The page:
As already mentioned, the quality and type of different spatially structured masks directly influences the imaging performance in terms of achievable resolution, fidelity, imaging speed, compressibility, etc. Due to the implementation approach of the THz-SPC using a liquid crystal based projector, a vast selection of masks, binary or greyscale, can be used. To establish a systematic approach, the masks are classified here into four major categories. The first distinction is in regard to the mask type describing the fundamental structure. Here, two categories are used; the deterministic mask type and the pseudo-random mask type. All possible masks cannot be classified this way; since also masks exist that are a mixture of the deterministic and pseudo-random category. For both categories the masks can additionally be categorized as either binary or greyscale. In binary masks each pixel can be either fully transmissive (1) or not-transmissive (0), while in greyscale masks the transmission of each pixel can vary between 0 and 1. These four categories are investigated here using a prominent example for each category. This categorization including each investigated example is shown on the right-hand side of Fig. 4. In the following, the main features of these masks are described. Note that the experiment was designed in such a way that the minimum physical block size in the masks was chosen to approx. 4 × λ ≈ 4 to minimise diffraction effects.

Hadamard masks

They exhibit a periodic structure that increases in spatial frequency with increasing mask number (mask order used for the experiments here). For the generation of the Hadamard masks used for the investigation presented here, the built-in functions of the MATLAB programming language were used. All masks are rescaled to the interval [0, 255]. The periodic structure of the Hadamard masks gives a large correlation in the imaging process only with a limited number of spatial frequencies in the scene.

Bernoulli masks

Due to the pseudo-random structure of these masks each measurement gives information about large spatial frequency content of the scene. Thereby the Bernoulli masks are generated by choosing at random a value of 1 or 0 for each mask block. Each mask block is comprised of multiple SLM pixels. Again for the physical implementation the masks are rescaled to the interval [0, 255].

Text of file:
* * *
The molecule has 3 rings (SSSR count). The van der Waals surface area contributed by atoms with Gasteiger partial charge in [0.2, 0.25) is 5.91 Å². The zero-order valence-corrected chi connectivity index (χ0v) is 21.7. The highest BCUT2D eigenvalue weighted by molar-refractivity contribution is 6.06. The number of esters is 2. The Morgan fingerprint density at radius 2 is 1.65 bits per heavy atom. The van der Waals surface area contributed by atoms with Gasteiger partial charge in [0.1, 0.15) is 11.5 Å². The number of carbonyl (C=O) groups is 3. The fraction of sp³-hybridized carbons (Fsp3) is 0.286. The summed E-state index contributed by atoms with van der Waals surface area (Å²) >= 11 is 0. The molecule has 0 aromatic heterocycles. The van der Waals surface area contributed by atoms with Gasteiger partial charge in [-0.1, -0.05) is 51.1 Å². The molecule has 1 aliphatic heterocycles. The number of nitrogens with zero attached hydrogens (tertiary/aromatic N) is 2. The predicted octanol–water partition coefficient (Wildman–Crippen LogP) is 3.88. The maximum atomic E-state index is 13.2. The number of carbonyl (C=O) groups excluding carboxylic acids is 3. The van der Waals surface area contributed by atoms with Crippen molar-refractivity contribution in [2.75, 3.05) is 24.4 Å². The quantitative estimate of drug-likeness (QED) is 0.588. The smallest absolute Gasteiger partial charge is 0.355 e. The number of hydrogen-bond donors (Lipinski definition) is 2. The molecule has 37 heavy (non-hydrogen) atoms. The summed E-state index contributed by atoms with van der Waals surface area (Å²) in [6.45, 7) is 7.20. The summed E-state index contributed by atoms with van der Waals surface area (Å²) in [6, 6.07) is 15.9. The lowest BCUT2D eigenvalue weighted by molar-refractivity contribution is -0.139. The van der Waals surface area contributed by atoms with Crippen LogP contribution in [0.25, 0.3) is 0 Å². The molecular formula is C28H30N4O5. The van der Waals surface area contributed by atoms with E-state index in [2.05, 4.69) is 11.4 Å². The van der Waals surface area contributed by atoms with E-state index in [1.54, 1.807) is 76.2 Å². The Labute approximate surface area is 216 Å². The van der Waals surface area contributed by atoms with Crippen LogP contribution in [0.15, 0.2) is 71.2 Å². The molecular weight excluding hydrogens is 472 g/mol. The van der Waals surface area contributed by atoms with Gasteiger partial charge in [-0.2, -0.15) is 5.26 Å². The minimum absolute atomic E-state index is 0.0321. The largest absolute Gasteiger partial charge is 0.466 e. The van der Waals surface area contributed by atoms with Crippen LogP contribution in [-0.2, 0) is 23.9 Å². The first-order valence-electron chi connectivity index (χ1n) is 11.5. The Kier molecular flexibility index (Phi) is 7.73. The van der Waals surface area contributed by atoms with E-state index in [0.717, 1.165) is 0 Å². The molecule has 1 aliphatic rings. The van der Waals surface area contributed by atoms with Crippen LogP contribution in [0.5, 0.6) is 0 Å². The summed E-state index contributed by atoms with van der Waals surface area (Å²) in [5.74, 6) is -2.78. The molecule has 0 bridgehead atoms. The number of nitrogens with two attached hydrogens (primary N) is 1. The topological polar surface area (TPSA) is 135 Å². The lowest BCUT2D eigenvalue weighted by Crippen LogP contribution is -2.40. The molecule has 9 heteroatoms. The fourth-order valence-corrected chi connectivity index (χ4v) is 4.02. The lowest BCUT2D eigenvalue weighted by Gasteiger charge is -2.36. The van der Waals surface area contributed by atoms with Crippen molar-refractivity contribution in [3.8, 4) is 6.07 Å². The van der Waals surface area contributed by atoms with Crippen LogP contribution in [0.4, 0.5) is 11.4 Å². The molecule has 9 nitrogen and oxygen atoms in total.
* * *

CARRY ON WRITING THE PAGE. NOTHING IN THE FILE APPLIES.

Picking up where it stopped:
DCT masks

The abbreviation DCT stands for Discrete Cosine Transform. These masks are greyscale, deterministic masks that contain multiple values in the interval [−1, 1]. The DCT masks as deterministic, greyscale mask type example investigated here, are also generated with the help of built-in MATLAB functions and are rescaled to the interval [0, 255]. The performance of DCT masks is especially interesting since the results can be related to the JPEG compression standard.

Gaussian masks

The last mask type investigated here uses Gaussian masks, which are masks where each mask block is drawn separately from a standard Gaussian distribution. The result is then rescaled to the interval [0, 255].

Both greyscale mask type examples are of special theoretical interest since they allow the derivation of theoretical imaging limits (Gaussian masks) and come with fast reconstruction algorithms (DCT - non-compressive). Due to the fundamentally different nature of the four mask types, different THz-responses are expected when they are commanded to the THz-SPC. Each response is also influenced by the number of mask pixels with the same value (mask block size) and whether the structured part of the masks has to be quadratic or rectangular (orthogonal transforms). The responses, i.e. the intensity measured with the Golay detector for each commanded mask, of the four mask types are shown in Fig. 5 as a function of the measurement number.